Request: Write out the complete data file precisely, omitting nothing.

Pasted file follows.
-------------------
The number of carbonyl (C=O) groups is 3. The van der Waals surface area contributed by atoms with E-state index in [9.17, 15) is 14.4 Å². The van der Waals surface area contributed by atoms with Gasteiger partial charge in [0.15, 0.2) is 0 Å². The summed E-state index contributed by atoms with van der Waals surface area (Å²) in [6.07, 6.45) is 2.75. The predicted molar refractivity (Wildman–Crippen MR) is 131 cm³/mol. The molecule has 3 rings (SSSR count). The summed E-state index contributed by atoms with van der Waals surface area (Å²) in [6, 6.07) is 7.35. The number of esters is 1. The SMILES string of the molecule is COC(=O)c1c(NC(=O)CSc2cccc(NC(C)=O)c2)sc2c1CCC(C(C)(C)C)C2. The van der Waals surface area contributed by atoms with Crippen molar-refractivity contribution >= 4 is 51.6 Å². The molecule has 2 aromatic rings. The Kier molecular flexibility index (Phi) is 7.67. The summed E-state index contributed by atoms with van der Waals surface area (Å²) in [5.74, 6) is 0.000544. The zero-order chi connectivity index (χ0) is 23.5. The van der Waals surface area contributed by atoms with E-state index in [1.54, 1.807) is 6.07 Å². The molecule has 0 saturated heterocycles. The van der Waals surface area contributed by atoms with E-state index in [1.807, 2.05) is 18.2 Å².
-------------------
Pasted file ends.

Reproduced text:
The number of carbonyl (C=O) groups is 3. The van der Waals surface area contributed by atoms with E-state index in [9.17, 15) is 14.4 Å². The van der Waals surface area contributed by atoms with Gasteiger partial charge in [0.15, 0.2) is 0 Å². The summed E-state index contributed by atoms with van der Waals surface area (Å²) in [6.07, 6.45) is 2.75. The predicted molar refractivity (Wildman–Crippen MR) is 131 cm³/mol. The molecule has 3 rings (SSSR count). The summed E-state index contributed by atoms with van der Waals surface area (Å²) in [6, 6.07) is 7.35. The number of esters is 1. The SMILES string of the molecule is COC(=O)c1c(NC(=O)CSc2cccc(NC(C)=O)c2)sc2c1CCC(C(C)(C)C)C2. The van der Waals surface area contributed by atoms with Crippen molar-refractivity contribution >= 4 is 51.6 Å². The molecule has 2 aromatic rings. The Kier molecular flexibility index (Phi) is 7.67. The summed E-state index contributed by atoms with van der Waals surface area (Å²) in [5.74, 6) is 0.000544. The zero-order chi connectivity index (χ0) is 23.5. The van der Waals surface area contributed by atoms with E-state index in [1.54, 1.807) is 6.07 Å². The molecule has 0 saturated heterocycles. The van der Waals surface area contributed by atoms with E-state index in [1.807, 2.05) is 18.2 Å².